I read the blurb for Round House about a half-dozen times, each time remembering that I just wasn’t drawn to it. Then it went and won the National Book Award for Fiction and I just about cursed because I knew I was going to have to bite the bullet and read the darn thing. Of course, of course, when I started reading it, I ended up liking it. Quite a lot, actually.
For one thing, the protag is a young 14(ish)-year-old about to start his freshman year. You all know how much I love discovering good books for tween- and teenaged boys. There are just so few of them. Joe, our protag, is out to find the man responsible for his mother’s brutally violent rape. He’s helped along the way by his three best friends and his father, a judge who’s fallen just a peg or two in Joe’s eyes by his reaction to “the event” and because Joe finally understands how unglamorous an adult’s life can be.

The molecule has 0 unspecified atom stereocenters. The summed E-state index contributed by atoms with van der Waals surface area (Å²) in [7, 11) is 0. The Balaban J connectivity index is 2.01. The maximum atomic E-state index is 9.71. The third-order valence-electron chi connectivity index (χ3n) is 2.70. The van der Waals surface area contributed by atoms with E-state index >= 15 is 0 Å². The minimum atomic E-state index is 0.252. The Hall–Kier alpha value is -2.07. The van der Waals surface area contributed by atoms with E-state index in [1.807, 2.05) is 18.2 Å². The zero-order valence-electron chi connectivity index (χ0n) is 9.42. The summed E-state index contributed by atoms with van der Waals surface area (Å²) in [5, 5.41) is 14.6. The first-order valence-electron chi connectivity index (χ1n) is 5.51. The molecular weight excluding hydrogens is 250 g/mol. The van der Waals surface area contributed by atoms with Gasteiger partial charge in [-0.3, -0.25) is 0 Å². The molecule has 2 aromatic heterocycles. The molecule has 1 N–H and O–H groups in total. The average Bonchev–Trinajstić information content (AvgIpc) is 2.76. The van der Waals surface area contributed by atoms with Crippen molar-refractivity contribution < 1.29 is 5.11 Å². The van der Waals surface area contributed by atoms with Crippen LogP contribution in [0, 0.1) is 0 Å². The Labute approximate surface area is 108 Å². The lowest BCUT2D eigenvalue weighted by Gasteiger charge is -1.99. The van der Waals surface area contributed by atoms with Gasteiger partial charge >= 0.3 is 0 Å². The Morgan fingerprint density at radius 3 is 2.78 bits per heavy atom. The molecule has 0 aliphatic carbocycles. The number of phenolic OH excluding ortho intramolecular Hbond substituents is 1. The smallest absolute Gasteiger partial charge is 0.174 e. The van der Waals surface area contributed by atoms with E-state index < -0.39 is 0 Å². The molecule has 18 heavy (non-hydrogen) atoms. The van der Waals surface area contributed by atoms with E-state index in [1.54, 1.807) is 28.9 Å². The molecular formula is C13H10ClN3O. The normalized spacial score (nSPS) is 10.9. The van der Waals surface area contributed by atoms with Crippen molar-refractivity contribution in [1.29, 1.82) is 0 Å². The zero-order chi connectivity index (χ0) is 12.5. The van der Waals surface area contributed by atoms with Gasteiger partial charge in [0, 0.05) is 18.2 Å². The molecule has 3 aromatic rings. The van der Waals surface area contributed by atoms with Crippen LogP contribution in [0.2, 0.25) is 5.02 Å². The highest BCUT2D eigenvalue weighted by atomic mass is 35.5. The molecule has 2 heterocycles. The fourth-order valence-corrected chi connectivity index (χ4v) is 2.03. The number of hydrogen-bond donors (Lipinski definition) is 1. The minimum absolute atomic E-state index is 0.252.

This is all relayed much, much more poetically than the way I’m bungling it of course. It might be a bit unbelievable that a 14-year-old boy could discover so much that the grown-ups could not, but Erdrich is so gifted a writer that I was compelled to read anyway. I didn’t much care for the way her plot just seemed to plod along, just happen, ta da! But her descriptions – my god! That is where Erdrich’s beautiful genius lies.
Linda Wishkob was magnetically ugly.
and, after narrowly escaping a pack of semi-feral dogs in order to sneak into a cemetery that had previously scared him senseless, Joe described his new feelings about the blessedly quiet cemetery as,
The dogless dead felt safe.
and during a confrontation with his father,
He squinted out at the neatly planted little seedlings in the garden, then slowly, very slowly, he turned and stared at me with the unblinking all-seeing gaze I used to think he turned on murderers before I found out he only dealt with hot dog thieves.
Do you see why I had to read the thing? I can easily understand how Erdrich so handily won the National Book Award. And why, all these years later, I am still learning how to be a reader. 5 of 5 stars.